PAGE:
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Tolls: Managing your drop in the bucket


There’s always too much month left at the end of the money, the saying goes.

It’s as true for government as it is for the rest of us, and those with roads and bridges to pay for are turning to private-public partnerships – 3Ps – to make up the difference.

In Canada, there were nearly 50 such infrastructure projects under contract at the federal, provincial, or municipal level last year.

In the US, 31 states allow 3Ps.

Private investors want a healthy return, so for every shiny new Gordie Howe International Bridge or Massey Tunnel replacement, you can count on another toll or user fee.

No matter what you think about 3Ps, the sheer number of highway, bridge and tunnel operators in Canada and the US can make fleet compliance complicated.

Every authority has its own set of rules, and all-electronic toll collection makes it easier to flex the rates depending on the time of day or traffic congestion.

Need to cross the Fraser River on the Port Mann Bridge? That’ll be $9.45, unless it’s between 9 p.m. and 5 a.m. when the rate automatically drops by half.

Then there are all those nickel-and-dime charges that get tacked onto your bill. Transponder lease fees, periodic maintenance fees, paper statement fees…they add up, especially if you have accounts with multiple tolling authorities.

Are you reviewing those bills to make sure the charges are correct? Electronic tolls are still cheaper and simpler to manage than using cash.  I remember passing through Indiana on I-90 when one of the toll booth gals must have sensed my panic at running out of change.

She changed my paper money into enough coins to finish out the route. What did a girl from the Alberta prairies know about toll roads?

I’m learning. Here are a couple of lessons I want to pass along:

Non-taxable distance
In general, toll miles are taxable miles, but some jurisdictions allow nontaxable distance for travel on a toll highway.

For example, New York imposes a highway use tax (HUT) based on distance traveled on public highways, excluding toll-paid portions of the New York State Thruway.

It would be a double-tax if you paid to use the Thruway and were charged HUT. Therefore, you can subtract the toll distance traveled on the Thruway system from your HUT-reported distance.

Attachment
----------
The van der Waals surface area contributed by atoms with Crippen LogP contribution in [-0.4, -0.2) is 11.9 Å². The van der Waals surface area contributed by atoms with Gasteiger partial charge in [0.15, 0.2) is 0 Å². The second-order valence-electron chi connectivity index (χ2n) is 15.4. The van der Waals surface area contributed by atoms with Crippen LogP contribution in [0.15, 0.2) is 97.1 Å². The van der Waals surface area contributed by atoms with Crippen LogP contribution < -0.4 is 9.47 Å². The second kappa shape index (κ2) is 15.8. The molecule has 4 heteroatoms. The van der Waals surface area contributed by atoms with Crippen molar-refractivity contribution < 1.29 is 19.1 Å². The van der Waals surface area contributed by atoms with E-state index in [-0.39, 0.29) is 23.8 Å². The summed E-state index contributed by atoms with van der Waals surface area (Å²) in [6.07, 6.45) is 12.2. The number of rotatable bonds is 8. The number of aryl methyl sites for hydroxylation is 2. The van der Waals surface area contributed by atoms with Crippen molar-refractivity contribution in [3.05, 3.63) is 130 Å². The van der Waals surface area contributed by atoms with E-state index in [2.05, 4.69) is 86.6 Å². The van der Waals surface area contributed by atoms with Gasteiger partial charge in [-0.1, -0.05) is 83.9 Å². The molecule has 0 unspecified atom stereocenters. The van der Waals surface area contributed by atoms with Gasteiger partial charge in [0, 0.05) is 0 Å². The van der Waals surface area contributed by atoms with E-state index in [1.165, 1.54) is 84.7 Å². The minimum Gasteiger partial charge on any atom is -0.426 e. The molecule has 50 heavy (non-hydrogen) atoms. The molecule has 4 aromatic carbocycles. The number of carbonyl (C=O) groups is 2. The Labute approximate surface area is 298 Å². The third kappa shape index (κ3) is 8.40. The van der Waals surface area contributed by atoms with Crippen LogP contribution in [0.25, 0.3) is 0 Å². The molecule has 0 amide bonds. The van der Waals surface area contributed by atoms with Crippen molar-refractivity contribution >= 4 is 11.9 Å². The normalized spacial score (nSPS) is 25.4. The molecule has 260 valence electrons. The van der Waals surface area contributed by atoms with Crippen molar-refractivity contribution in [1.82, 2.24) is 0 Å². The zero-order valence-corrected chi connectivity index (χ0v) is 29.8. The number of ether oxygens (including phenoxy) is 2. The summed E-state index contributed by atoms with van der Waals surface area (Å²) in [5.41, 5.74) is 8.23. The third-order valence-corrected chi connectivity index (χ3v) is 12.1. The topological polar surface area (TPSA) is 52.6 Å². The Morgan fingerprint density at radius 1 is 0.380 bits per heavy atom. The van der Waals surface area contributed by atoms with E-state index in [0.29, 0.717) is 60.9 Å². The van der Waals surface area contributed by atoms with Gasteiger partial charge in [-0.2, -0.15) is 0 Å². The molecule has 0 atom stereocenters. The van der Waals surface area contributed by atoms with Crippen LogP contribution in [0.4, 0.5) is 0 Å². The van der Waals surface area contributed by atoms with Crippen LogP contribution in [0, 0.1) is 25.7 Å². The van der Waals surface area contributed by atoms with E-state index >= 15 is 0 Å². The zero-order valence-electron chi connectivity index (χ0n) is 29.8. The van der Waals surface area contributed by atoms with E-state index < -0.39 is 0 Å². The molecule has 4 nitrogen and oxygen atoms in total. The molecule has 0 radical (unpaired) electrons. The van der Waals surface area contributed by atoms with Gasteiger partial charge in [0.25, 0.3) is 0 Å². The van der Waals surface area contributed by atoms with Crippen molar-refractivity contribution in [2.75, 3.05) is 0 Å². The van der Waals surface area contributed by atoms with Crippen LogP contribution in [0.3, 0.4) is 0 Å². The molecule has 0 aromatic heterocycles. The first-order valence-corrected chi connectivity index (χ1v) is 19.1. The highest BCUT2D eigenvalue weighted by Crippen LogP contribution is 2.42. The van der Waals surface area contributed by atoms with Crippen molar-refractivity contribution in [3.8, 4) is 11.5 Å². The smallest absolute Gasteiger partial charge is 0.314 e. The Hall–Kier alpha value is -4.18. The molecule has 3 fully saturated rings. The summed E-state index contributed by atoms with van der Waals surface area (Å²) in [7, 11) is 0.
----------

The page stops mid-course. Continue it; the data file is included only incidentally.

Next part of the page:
Toll miles in New York are exempt only on your HUT return, though. Don’t try to take credit on your HUT return for all the tolls you pay in New York on your International Fuel Tax Agreement (IFTA) return.

The only toll miles that are tax-exempt from paying fuel tax under IFTA are on the Massachusetts Turnpike.

If you have traveled and paid a toll that qualifies for a tax credit, include these miles in your ‘total IFTA miles’ and exclude them from taxable miles. If you’re audited, you will need to provide copies of the toll receipts.

Know before you go
What if you use a toll road without a transponder? Or you transfer a transponder from one unit to another? (Is that even allowed?)

Do your homework.

If you use the 407 ETR in Ontario and your transponder isn’t valid or doesn’t match the vehicle it’s registered to, you’re subject to a ‘camera’ charge plus higher tolls per trip. If you’re pulled over by the police, you’ll face additional fines.

Services like E-ZPass, Bestpass and PlatePass promise compatibility across different electronic tolling systems, but none is universally accepted. Check to see what reports each one offers. Not every service’s reports are easy to use.

Tolls are not a fuel tax or a mileage tax; they are a user fee. But like taxes, they can be managed and kept in check. Every bit helps when you need the stretch your money to the end of the month.

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Sandy Johnson has been managing IFTA, IRP, and other fleet taxes for more than 25 years. She is the author of the free book 7 Things You Need to Know About Fleet Taxes, and operates FleetTaxPro.com, which provides vehicle tax and license compliance services for trucking operations. She can be reached at 1-877-860-8025 or www. FleetTaxPro.com.